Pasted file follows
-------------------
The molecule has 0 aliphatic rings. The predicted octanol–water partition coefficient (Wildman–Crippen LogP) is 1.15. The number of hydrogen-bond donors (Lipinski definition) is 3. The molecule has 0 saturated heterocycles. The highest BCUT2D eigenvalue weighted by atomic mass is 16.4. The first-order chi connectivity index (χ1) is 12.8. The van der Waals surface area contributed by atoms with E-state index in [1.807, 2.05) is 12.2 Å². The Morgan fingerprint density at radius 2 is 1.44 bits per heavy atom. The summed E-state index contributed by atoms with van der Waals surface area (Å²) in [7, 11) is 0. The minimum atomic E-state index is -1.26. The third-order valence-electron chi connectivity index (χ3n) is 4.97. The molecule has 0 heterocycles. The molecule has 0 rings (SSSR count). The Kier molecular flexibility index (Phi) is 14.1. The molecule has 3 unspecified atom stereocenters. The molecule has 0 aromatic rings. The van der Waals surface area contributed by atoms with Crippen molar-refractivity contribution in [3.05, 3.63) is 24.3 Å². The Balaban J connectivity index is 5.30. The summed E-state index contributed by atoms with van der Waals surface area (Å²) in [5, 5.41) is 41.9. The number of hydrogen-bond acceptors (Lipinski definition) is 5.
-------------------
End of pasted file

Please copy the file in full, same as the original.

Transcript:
The molecule has 0 aliphatic rings. The predicted octanol–water partition coefficient (Wildman–Crippen LogP) is 1.15. The number of hydrogen-bond donors (Lipinski definition) is 3. The molecule has 0 saturated heterocycles. The highest BCUT2D eigenvalue weighted by atomic mass is 16.4. The first-order chi connectivity index (χ1) is 12.8. The van der Waals surface area contributed by atoms with E-state index in [1.807, 2.05) is 12.2 Å². The Morgan fingerprint density at radius 2 is 1.44 bits per heavy atom. The summed E-state index contributed by atoms with van der Waals surface area (Å²) in [7, 11) is 0. The minimum atomic E-state index is -1.26. The third-order valence-electron chi connectivity index (χ3n) is 4.97. The molecule has 0 heterocycles. The molecule has 0 rings (SSSR count). The Kier molecular flexibility index (Phi) is 14.1. The molecule has 3 unspecified atom stereocenters. The molecule has 0 aromatic rings. The van der Waals surface area contributed by atoms with Crippen molar-refractivity contribution in [3.05, 3.63) is 24.3 Å². The Balaban J connectivity index is 5.30. The summed E-state index contributed by atoms with van der Waals surface area (Å²) in [5, 5.41) is 41.9. The number of hydrogen-bond acceptors (Lipinski definition) is 5.